CELIA IPIOTIS REVIEWS "THE ORCHARD"
A metal grey cyclopean robot commands center stage in "The Orchard," Igor Golyak's adaptation of Chekov's The Cherry Orchard at the Baryshnikov Arts Center. Immersed in filtered white light (by Yuki Link) and a scattering of snow, the characters file in looking quite vulnerable next to the machine.
Reunited to determine the future fate of their country estate and glorious cherry orchard, the financially weary aristocratic Russian family, headed by Ranevskaya (Jessic Hect), attempt to cope with this time of impending loss. Raised on the estate and the grandson of a serf, Lopakhin (Nael Nacer) is the only one realistically assessing impending options and consequences. In one generation he's gone from peasant to businessman, so he understands how quickly an aristocrat's fortune can change.
Surrounded by a family loosely connected to reality, Ranevskaya's mind wanders from the drowning of her seven year-old son in the nearby river, to unspoken passions, and daydreams of a place that is no more.
Old and young roam the grounds consumed by worries, and fantasies, unrequited love and anxiety. Caught in their own spheres of deception, the family is forced to face reality when served with foreclosure papers. Lopakhin begs them to save their inheritance by breaking up the estate into consumable plots. Unable to visualize such a future, they give up and Lopakhin purchases the estate at auction with plans to build summer cabins for the newly rising middle class.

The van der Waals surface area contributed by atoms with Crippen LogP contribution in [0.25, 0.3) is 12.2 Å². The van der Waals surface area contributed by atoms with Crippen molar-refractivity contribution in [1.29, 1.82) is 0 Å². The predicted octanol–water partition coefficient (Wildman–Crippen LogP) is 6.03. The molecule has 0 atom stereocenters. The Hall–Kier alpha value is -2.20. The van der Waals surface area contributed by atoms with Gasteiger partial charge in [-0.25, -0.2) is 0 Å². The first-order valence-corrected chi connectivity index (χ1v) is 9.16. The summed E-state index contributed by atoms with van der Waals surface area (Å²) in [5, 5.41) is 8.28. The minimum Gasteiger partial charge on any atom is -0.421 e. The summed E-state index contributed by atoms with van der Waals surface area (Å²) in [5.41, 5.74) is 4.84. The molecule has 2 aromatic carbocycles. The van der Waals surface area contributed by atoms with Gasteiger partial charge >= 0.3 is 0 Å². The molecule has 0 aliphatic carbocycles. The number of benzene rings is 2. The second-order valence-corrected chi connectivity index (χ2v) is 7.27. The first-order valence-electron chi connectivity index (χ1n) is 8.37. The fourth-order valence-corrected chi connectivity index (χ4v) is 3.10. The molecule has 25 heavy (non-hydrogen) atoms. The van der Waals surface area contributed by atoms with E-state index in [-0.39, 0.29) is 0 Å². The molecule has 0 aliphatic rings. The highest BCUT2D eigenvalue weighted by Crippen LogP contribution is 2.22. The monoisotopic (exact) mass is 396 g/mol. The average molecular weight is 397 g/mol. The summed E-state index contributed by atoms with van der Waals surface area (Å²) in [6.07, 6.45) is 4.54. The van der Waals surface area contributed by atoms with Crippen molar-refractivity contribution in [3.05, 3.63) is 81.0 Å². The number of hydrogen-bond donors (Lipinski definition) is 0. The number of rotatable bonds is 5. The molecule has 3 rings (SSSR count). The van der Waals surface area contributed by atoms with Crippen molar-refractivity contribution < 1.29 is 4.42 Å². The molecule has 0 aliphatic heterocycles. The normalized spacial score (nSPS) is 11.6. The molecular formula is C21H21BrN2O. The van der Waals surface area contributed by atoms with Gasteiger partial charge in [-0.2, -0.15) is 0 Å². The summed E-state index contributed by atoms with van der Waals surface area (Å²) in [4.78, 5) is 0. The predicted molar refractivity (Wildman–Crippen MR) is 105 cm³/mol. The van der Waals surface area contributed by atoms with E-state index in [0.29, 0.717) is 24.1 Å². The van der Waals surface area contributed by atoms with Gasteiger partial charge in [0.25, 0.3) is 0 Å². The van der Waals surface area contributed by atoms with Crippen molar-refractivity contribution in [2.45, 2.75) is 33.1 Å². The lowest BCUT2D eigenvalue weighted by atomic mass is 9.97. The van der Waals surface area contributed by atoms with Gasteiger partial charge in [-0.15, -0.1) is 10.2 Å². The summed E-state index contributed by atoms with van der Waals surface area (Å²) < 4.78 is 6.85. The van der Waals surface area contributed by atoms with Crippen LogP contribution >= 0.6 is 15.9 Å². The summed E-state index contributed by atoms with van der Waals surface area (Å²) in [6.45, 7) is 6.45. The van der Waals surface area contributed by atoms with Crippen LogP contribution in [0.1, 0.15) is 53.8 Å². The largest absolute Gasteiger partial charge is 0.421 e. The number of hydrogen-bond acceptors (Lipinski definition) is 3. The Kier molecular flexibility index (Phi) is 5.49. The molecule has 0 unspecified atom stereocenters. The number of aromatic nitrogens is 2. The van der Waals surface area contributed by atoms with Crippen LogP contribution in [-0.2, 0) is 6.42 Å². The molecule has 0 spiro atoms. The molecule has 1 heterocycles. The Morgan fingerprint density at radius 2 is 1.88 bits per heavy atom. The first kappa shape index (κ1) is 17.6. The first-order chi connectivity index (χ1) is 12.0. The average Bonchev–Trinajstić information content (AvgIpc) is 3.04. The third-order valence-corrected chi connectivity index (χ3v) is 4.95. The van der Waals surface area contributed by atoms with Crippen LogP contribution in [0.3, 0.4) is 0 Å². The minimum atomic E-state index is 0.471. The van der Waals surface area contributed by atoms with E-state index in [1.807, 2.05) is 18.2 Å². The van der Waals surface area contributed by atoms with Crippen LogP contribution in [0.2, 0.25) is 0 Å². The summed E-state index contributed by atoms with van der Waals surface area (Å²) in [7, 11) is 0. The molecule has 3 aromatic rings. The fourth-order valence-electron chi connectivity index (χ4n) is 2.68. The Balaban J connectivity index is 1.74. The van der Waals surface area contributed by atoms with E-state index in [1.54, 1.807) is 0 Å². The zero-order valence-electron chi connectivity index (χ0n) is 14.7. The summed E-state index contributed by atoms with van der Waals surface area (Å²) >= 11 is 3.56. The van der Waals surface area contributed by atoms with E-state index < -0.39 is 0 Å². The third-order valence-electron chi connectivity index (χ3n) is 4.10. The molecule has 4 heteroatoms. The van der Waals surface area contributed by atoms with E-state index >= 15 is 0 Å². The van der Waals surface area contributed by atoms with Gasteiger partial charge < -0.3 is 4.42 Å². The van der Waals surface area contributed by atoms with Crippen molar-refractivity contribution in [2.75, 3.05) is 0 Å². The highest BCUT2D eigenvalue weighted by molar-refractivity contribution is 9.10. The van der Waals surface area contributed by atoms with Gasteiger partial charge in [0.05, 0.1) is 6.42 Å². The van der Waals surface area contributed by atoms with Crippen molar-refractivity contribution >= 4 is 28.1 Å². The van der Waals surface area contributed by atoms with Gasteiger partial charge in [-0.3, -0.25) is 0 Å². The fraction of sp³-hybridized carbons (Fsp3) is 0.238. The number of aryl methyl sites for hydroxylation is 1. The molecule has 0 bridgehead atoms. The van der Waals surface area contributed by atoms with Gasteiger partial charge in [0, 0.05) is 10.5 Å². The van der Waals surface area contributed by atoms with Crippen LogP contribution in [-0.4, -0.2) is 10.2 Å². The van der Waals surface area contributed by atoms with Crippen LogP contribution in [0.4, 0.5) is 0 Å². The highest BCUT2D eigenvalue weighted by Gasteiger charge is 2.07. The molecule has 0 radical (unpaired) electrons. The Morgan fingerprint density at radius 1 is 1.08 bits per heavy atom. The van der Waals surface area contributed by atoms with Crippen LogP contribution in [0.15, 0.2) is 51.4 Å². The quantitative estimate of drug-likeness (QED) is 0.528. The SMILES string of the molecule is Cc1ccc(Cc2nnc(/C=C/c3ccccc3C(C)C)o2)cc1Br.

A strong ensemble cast features Ranevskaya's wayward brother Leonid (Mark Nelson), the daughters Anya (Julie Brett) and Varya (Elise Kibler), the idealistic Pyotir Trofimov (John McGinty) and Anya's governess, Charlotta (Darya Denisova) -- who delights all with her magic tricks and innocent clowning.
Compressed into a two hour production, the central robot morphs into -- among other things--a telescope and projector. Images float through the dark, hallucinatory space designed by Anna Fedorova with lights by Yuki Nakase Link. Although I didn't experience it, audiences can view the play on-line and engage with some extra backstage perks.
The dystopian environment eliminates "The Cherry Orchard's" usual realistic set fringed with cherry blossoms, a ramshackled wooden estate and the omnipresent samovar. Golyak's production incorporates disorienting elements, from the technological intrusions to the several languages (including ASL) spoken for brief spells with no translation.
Intellectually, it's possible to relate these unfathomable disruptions to czarist Russia's reaction to the 1917 Revolution, and the rise of Lenin followed by the age of Stalin. Or maybe it points to today's horrifying dissociative Russian war on Ukraine.
Either way, those production elements aren't as potent as Baryhshnikov's stooped body, bent low after years of carrying luggage and tending to the grounds or Hecht's breathy, nearly non corporeal existence. It's the people of "The Orchard" who touch you and who haunt you.
EYE ON THE ARTS, NY -- Celia Ipiotis